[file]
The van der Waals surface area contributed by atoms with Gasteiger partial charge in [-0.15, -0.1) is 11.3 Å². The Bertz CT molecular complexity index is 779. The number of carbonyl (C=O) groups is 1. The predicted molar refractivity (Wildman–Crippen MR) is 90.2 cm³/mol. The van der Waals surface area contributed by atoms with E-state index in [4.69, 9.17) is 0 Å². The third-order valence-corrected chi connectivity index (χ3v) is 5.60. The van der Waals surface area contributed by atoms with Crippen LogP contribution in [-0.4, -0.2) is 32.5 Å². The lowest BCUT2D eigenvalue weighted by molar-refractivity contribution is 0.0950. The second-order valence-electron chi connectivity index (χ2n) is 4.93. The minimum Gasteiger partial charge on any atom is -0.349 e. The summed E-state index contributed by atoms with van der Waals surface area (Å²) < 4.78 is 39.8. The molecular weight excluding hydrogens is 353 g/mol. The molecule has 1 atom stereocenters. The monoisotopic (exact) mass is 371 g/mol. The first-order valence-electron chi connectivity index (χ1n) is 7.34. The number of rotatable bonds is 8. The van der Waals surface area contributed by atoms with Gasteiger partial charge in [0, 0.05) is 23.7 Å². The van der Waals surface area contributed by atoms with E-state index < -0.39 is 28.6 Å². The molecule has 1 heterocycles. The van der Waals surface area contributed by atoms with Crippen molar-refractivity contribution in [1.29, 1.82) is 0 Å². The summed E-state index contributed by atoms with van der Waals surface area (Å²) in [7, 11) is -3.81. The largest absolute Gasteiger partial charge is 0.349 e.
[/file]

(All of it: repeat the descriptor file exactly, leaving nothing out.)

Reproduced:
The van der Waals surface area contributed by atoms with Gasteiger partial charge in [-0.15, -0.1) is 11.3 Å². The Bertz CT molecular complexity index is 779. The number of carbonyl (C=O) groups is 1. The predicted molar refractivity (Wildman–Crippen MR) is 90.2 cm³/mol. The van der Waals surface area contributed by atoms with E-state index in [4.69, 9.17) is 0 Å². The third-order valence-corrected chi connectivity index (χ3v) is 5.60. The van der Waals surface area contributed by atoms with Crippen LogP contribution in [-0.4, -0.2) is 32.5 Å². The lowest BCUT2D eigenvalue weighted by molar-refractivity contribution is 0.0950. The second-order valence-electron chi connectivity index (χ2n) is 4.93. The minimum Gasteiger partial charge on any atom is -0.349 e. The summed E-state index contributed by atoms with van der Waals surface area (Å²) < 4.78 is 39.8. The molecular weight excluding hydrogens is 353 g/mol. The molecule has 1 atom stereocenters. The monoisotopic (exact) mass is 371 g/mol. The first-order valence-electron chi connectivity index (χ1n) is 7.34. The number of rotatable bonds is 8. The van der Waals surface area contributed by atoms with Gasteiger partial charge in [0, 0.05) is 23.7 Å². The van der Waals surface area contributed by atoms with E-state index < -0.39 is 28.6 Å². The molecule has 1 heterocycles. The van der Waals surface area contributed by atoms with Crippen molar-refractivity contribution in [1.29, 1.82) is 0 Å². The summed E-state index contributed by atoms with van der Waals surface area (Å²) in [7, 11) is -3.81. The largest absolute Gasteiger partial charge is 0.349 e.